Here's How Much a Super Bowl LIII Ad Costs

Something strange has happened this year.

Daniel B. Kline
Updated: Apr 23, 2019 at 5:41PM
Published: Jan 28, 2019 at 7:03AM

The National Football League (NFL) has had a bounce-back year. Ratings climbed by 5% to an average of 15.8 million viewers per game on CBS (NYSE:CBS), FOX (NASDAQ:FOX), Comcast's (NASDAQ:CMCSA) NBC, and Walt Disney's (NYSE:DIS) ESPN. In addition, two highly competitive conference championship games scored big numbers for their respective networks.

The early game, the NFC Championship between the Los Angeles Rams and the New Orleans Saints, drew 44.1 million viewers for FOX, up 4.3% over last year. That was topped by the AFC Championship, which was watched by 53.9 million viewers, a 27% increase over last year, making the game the most-watched NFL matchup that was not a Super Bowl in five years, The New York Post reported.

That leads to a Super Bowl pitting the young, on-the-way-up Rams against the veteran Patriots. It's an intriguing game (with much of America having a rooting interest against Tom Brady, Bill Belichick, and the Patriots). In theory, that should keep ad rates for the big game moving upward (as they have mostly done throughout history). That, however, isn't what's happening, and ad rates for the NFL championship game may have finally plateaued.

Two men watch football on TV.

Ratings for the Super Bowl may have peaked.

What will a 30-second Super Bowl ad cost in 2019?

Thirty-second ads for the 2019 edition of the big game on CBS are selling for between $5.1 million and $5.3 million, according to a report from Bloomberg. That places them in roughly the same range as the $5.24 million they averaged out to on NBC last year.

That's still a stunning number, and the game will almost certainly be the most-watched television program of the year, but the audience has been falling since 2015. Last year, 103.4 million viewers watched -- the smallest audience in nine years and a number likely hurt by the East Coast-only matchup of Philadelphia and New England.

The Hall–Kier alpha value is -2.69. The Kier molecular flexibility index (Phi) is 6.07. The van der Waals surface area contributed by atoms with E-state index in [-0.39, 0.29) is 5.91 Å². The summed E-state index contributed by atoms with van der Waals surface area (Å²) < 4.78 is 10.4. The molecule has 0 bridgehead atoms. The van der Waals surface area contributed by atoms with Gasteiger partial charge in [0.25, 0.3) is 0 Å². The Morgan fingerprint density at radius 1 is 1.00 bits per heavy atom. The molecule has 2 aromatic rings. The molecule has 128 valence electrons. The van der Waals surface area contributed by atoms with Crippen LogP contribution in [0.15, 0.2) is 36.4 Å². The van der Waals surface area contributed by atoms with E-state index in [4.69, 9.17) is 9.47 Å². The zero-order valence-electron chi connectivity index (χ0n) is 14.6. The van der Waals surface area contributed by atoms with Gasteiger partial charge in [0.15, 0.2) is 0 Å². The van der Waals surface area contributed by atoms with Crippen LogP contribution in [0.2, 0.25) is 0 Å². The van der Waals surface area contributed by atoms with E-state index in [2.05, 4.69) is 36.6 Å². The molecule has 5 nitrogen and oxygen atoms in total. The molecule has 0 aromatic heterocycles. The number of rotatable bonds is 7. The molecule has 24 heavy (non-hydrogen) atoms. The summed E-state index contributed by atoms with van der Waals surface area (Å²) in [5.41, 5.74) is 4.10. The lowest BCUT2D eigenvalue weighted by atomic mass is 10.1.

The 2019 game could rebound, as the bicoastal matchup is an especially attractive one, but cord-cutting could also be a drag on total viewership. That's not to suggest the NFL or its broadcast partners are hurting, but it's possible that a ceiling has been reached.

Super Bowl Cost of 30-Second Ad   Super Bowl Cost of 30-Second Ad
I 37500/$42,500*   XXVII $850,000
II $54,500   XXVIII $900,000
III $55,000   XXVIX $1.15 million
IV $78,200   XXX $1.085 million
V $72,500   XXXI $1.2 million
VI $86,100   XXXII $1.29 million
VII $88,100   XXXIII $1.6 million
VIII $103,500   XXXIV $2.1 million
IX $107,000   XXXV $2.2 million
X $110,000   XXXVI $2.2 million
XI $125,000   XXXVII $2.2 million
XII $162,300   XXXVIII $2.3 million
XIII $185,000   XXXIX $2.4 million
XIV $222,000   XL $2.5 million
XV $275,000   XLI $2.38 million
XVI $324,300   XLII $2.69 million
XVII $400,000   XLIII $2.99 million
XVIII $368,200   XLIV $2.95 million
XIX $525,000   XLV $3.1 million
XX $550,000   XLVI $3.5 million
XXI $600,000   XLVII $3.8 million
XXII $645,000   XLVIII $4 million
XXIII $675,000   XLIX $4.5 million
XXIV $700,400   50 $5 million
XXV $800,000   LI $5 million
XXVI $850,000   LII $5.24 million
      LIII $5.1 to $5.3 million

Data Source: Nielsen Media Research.
*Super Bowl I aired on both NBC and CBS.

More than just an ad

The challenge in setting value for 30 seconds of Super Bowl airtime is that the actual ad is only a piece of what you get. Companies are also paying for the scrutiny and media coverage the commercials get before they air and after the game. In that sense, an ad that can manage to get attention (a really good or really bad commercial) may be worth more than one that's just fine or okay.

Ads that air on this stage have the potential to become legendary. Spending just over $5 million for 30 seconds gives the advertiser the chance to launch a new product, create a memorable catchphrase, or change the course of its brand. Of course, that requires the right mix of script, actors, and intangibles, and at $5 million or so a pop, these 30-second Super Bowl spots may be a risk not worth taking for enough companies that prices may stay at this level or even fall in years to come.

Check out the latest CBS earnings call transcript.